The strengthening U.S. dollar appears to have softened an underpinning of the real estate in Orlando and elsewhere in the state: the international-buyer market.
Florida home sales to international buyers were at their lowest level in six years — although foreign buyers paid 42 percent more to own a piece of the Sunshine State than they did a year ago, according to a new report by released by the National Association of Realtors.
The impact of international sales on the state’s real-estate market dwindled from 15percent of Florida home sales a year ago to just 12percent this year.
“I think for Canadians and Europeans the exchange rate may be making it more difficult to buy in the U.S.,” said Lawrence Yun, chief economist for NAR. The association, in conjunction with Florida Realtors, surveyed real estate agents for a year-long period the ended in June.
The decrease in Florida’s residential sales to foreigners is in line with a similar drop across the country.
Exchange-rate pressures are particularly troubling for the Orlando market, which relies heavily on United Kingdom buyers who are packing Euros. About 28percent of the international real-estate deals in Central Florida are driven by U.K. buyers. Brazil follows with 19percent and Venezuela with 12percent.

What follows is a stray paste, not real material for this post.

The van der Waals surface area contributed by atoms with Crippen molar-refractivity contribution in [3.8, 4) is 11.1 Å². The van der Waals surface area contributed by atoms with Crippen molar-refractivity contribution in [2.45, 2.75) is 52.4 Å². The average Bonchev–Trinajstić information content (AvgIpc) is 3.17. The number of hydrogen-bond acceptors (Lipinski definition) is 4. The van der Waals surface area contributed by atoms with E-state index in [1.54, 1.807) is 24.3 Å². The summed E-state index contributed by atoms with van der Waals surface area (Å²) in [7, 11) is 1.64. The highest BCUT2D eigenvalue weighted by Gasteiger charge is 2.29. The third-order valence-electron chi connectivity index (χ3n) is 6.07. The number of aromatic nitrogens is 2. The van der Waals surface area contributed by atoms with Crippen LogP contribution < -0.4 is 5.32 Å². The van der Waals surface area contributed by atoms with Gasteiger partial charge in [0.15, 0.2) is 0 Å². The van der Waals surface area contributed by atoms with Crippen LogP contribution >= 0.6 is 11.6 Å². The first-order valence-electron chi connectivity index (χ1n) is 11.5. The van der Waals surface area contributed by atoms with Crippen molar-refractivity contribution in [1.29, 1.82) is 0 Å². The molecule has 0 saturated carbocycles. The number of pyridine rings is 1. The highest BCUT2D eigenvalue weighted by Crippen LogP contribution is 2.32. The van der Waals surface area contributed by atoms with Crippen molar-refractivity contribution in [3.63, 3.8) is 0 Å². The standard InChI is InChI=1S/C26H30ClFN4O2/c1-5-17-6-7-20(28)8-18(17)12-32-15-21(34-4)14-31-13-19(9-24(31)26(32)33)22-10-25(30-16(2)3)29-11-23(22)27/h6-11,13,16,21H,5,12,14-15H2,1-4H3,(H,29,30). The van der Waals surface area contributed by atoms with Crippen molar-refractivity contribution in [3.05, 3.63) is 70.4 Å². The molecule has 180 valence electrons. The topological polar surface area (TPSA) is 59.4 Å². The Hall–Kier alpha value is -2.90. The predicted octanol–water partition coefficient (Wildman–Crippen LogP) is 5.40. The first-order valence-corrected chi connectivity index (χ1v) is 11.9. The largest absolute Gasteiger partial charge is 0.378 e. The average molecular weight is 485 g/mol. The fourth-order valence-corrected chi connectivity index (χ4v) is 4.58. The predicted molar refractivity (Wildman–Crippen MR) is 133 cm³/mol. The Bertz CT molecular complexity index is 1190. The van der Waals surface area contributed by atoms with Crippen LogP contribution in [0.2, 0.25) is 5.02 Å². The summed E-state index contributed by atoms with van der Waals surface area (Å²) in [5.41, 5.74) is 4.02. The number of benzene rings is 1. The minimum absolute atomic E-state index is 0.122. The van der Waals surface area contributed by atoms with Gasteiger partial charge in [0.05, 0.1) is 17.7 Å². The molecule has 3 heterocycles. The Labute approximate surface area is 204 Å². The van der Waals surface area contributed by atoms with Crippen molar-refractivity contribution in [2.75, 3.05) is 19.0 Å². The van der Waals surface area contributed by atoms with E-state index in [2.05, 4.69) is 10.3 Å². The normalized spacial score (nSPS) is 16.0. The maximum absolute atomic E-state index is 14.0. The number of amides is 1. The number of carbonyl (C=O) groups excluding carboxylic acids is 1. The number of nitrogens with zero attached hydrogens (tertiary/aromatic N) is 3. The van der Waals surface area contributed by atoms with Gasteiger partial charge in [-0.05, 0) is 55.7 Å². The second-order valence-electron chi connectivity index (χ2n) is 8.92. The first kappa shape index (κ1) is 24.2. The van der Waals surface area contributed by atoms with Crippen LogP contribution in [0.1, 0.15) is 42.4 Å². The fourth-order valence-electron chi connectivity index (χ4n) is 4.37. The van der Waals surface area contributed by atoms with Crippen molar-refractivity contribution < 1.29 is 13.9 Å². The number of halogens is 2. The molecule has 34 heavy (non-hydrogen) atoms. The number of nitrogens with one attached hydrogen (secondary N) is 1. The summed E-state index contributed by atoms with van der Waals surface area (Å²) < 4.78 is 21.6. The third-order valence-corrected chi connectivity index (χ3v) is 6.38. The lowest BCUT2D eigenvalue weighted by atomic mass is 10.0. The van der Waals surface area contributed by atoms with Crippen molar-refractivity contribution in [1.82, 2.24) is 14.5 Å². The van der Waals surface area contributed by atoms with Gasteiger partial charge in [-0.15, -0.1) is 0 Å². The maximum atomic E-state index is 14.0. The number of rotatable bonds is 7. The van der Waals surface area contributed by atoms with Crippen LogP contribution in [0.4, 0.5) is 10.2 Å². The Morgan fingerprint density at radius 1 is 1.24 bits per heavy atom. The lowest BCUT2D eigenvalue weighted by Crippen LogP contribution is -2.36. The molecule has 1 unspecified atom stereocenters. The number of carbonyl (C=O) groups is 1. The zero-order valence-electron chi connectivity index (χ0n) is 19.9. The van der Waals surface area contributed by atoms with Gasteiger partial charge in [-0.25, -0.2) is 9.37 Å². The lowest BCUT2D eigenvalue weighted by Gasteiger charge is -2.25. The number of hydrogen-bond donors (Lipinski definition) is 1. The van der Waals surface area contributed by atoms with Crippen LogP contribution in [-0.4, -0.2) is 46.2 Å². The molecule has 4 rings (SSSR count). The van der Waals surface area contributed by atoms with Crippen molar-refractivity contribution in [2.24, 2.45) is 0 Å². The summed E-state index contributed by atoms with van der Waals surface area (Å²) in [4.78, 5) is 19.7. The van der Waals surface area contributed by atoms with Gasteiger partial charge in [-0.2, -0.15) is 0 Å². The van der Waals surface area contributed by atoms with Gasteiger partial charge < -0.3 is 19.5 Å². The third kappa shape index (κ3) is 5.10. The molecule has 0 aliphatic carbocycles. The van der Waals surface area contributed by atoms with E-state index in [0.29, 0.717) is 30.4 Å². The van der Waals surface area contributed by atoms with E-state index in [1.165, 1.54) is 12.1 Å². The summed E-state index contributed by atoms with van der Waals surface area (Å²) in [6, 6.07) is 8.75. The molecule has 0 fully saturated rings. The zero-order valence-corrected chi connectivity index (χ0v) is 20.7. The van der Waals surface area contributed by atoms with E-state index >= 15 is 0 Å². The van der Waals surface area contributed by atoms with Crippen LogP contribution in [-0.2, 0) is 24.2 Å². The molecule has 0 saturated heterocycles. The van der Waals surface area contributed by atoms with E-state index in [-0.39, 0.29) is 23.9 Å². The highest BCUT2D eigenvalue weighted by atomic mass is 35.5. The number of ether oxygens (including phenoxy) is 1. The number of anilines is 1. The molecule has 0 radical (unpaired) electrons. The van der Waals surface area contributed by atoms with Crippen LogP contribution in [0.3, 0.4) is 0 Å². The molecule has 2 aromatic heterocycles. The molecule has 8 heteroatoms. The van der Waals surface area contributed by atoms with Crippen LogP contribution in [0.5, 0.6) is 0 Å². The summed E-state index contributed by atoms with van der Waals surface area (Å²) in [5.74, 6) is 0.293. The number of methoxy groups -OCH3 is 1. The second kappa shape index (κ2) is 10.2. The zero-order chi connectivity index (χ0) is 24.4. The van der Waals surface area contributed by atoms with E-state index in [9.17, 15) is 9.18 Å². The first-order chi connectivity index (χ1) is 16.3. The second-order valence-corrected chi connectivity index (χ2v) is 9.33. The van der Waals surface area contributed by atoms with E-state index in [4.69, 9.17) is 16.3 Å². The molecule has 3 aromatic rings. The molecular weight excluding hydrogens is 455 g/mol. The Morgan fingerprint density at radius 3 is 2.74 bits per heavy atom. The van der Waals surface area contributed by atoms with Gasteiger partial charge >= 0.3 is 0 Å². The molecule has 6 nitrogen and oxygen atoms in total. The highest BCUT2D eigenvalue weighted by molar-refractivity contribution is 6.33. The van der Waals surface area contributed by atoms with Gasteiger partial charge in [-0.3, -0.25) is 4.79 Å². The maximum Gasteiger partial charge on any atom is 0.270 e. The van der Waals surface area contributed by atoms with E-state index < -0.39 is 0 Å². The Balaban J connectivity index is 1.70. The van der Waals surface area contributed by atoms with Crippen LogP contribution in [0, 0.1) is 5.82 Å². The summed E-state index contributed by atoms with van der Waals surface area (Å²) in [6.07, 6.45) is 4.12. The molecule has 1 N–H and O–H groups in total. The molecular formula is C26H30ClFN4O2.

Jim Bagley travels parts of the world selling buyers from abroad on the Reunion golf-resort development, a vacation-rental project southwest of Orlando. What has changed about the Central Florida market is that it no longer attracts international buyers who are intent on chasing distress deals, Bagley said.
More of those deals can now be found in Spain, where a real-estate downturn has put more properties in the hands of banks, he added.
The prime reason concern of international buyers cited in this year’s survey was cost, which marked a shift from last year when the top concern was finding a property, according to the report.
Despite a 15 percent drop in international sales in Florida, that smaller pool of foreign buyers paid a median of $297,300 for residential property this year — up 42 percent from a year ago.
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